A Wild West without vice front-and-center would feel hollow to me. Fortunately Boot Hill doesn't shy away from sin.
BH is pretty frank about the presence of prostitutes in most of its published adventures, which considering the time and the audience is remarkable. 'Saloon girls' are a feature of all the published adventures for BH, but a couple of the modules took the extra step of making sure the referee knew these are whores. The description of the High Pass Hotel in Dead Mule, from BH2 Lost Conquistador Mine, states, "Other special services are available on request, including laudanum and women." Promise City as described in BH3 Ballots & Bullets is equally explicit: the women of the Palace Saloon are described as "crib girls," which is an explicit reference to prostitutes, and . There is no mention of prices.
The core rules of contain rules for handling drunkenness - in 2e, intoxication lowers Speed and Accuracy while increasing Bravery and, to a limited extent, Strength - an interesting quirk of these rules is, depending on your character's ability scores, it's possible for the increase in Bravery to make your character more accurate, by 'steadying the nerves,' while drunk than he or she is sober. Opiates are called out in the aforementioned adventures as well. As noted above, laudanum is available at the High Pass Hotel in Dead Mule, though once again there's no mention of prices, and the Promise City of Ballots & Bullets includes an opium den where pipes are available for 50¢. The latter states Wang Li's 'cottage' is primarily visited by Chinese, but the town includes only two Chinese families - in our campaign, we took the 'clients are almost invariably Chinese' statement as propaganda by the Wednesday Afternoon Bible Circle and gave the opium den a more vigorous and diverse clientele, which came to include a few player characters as well. Neither adventure provides specific rules for adjudicating opiate use, and it never really seemed necessary in our campaign to create any.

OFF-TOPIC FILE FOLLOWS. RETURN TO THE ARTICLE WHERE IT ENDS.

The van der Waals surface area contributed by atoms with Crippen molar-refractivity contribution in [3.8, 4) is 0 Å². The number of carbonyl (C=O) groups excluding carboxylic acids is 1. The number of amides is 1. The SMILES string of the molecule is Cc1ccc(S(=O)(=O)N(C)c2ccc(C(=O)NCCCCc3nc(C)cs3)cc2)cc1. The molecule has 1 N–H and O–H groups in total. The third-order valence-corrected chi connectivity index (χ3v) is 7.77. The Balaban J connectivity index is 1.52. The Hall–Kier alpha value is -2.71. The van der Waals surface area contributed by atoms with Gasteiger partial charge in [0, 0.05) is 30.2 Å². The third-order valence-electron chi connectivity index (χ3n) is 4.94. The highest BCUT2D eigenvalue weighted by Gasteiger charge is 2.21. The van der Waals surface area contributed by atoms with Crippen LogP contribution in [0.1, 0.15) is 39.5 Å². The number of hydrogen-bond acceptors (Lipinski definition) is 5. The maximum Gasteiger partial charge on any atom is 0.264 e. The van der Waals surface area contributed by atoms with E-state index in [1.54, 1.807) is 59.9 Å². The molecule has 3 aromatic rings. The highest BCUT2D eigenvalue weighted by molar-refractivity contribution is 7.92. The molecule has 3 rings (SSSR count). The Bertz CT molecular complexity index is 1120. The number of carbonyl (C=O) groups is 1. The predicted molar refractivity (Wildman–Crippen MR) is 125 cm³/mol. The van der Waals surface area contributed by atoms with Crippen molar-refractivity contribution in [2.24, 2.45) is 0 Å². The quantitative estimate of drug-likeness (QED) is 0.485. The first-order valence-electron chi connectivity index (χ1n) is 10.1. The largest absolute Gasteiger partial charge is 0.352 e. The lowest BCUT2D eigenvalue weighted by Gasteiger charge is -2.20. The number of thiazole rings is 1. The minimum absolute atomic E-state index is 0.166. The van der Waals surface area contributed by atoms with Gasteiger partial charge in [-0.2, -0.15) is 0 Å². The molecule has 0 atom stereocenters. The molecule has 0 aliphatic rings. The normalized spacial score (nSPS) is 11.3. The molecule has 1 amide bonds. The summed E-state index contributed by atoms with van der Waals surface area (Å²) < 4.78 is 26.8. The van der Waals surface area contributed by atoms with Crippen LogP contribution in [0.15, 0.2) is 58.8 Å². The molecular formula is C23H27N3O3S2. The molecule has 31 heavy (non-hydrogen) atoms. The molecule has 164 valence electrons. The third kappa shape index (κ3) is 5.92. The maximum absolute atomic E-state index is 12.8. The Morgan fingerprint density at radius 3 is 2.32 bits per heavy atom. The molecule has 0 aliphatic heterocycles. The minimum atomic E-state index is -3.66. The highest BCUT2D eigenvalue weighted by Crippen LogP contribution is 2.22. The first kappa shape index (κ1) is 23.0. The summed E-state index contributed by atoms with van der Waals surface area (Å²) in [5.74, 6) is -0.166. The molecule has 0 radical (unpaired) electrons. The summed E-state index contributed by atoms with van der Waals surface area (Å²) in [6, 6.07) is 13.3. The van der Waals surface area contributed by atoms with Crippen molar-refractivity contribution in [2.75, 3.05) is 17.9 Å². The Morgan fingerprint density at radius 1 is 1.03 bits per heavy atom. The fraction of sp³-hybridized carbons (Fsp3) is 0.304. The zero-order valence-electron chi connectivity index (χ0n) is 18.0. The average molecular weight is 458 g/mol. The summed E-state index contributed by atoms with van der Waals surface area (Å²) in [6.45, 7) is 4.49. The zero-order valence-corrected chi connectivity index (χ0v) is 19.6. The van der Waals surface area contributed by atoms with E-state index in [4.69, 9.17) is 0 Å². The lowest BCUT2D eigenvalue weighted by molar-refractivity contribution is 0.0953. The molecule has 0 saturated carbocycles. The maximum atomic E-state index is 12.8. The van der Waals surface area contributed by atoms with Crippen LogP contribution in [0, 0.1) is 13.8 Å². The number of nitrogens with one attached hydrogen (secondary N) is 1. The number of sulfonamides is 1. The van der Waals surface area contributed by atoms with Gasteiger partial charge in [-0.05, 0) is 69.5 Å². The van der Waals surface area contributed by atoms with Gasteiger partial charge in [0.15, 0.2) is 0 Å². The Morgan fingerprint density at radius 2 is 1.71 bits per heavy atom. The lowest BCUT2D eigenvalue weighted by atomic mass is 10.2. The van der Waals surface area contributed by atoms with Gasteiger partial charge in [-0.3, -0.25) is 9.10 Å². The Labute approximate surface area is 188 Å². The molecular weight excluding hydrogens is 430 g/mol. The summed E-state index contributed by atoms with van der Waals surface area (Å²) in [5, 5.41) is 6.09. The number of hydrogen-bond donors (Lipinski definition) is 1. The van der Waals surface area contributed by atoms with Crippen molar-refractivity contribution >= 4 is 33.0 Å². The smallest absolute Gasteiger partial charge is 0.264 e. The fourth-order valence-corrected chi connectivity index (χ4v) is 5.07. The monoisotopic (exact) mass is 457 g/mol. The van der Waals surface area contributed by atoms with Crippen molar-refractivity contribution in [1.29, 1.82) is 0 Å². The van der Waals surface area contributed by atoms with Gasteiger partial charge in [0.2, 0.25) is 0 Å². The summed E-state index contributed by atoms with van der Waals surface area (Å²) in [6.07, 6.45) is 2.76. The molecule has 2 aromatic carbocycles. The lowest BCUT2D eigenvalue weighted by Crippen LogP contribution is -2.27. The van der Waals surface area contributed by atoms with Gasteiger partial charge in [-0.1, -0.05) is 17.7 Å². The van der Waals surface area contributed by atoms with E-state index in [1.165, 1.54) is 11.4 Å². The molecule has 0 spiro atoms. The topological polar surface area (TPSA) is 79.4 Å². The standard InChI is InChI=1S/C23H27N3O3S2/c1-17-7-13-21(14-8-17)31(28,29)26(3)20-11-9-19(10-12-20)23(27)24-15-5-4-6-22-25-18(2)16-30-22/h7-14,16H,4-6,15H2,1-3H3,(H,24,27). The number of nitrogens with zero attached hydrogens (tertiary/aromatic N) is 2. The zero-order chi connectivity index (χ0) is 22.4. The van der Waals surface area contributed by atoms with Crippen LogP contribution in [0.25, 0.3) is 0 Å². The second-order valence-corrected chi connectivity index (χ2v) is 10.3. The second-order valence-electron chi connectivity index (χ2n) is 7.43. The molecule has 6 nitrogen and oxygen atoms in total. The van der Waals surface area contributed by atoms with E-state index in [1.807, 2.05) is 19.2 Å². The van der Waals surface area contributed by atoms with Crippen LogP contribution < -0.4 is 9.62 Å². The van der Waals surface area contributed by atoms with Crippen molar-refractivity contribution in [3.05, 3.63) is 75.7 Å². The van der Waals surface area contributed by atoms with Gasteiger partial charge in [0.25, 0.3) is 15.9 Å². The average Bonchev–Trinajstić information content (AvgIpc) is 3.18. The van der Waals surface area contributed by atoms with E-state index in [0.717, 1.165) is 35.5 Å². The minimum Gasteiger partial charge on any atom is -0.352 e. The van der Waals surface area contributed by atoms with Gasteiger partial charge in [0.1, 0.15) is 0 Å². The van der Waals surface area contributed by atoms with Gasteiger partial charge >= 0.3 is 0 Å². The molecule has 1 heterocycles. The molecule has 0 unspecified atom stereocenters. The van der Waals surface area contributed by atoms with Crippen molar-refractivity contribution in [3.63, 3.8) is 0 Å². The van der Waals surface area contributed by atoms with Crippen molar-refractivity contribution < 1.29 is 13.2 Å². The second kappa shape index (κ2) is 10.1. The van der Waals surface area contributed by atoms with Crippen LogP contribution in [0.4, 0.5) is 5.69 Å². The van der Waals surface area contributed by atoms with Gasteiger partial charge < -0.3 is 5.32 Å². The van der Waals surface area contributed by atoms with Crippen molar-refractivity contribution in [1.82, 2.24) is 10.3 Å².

And since I'm on the subject of sex and drugs, I might as well give a shout-out to the rock and roll of its day, the music of Stephen Foster. Inclusive of subjects and themes popular among African-Americans, Foster's melodies are a ubiquitous feature of the period, mostly in the form of sheet music to be performed in the home - before mp3s, before CDs and casettes, before radio, most people made music, and sheet music for private performance was incredibly popular. Now, the blues which are the true precursor to rock and roll are still a couple of decades away in our campaign, but a bunch of drunk and stoned miners and cowhands singing "Hard Times Come Again No More" to a tinny piano or a scratchy fiddle is a staple of setting a scene in our campaign.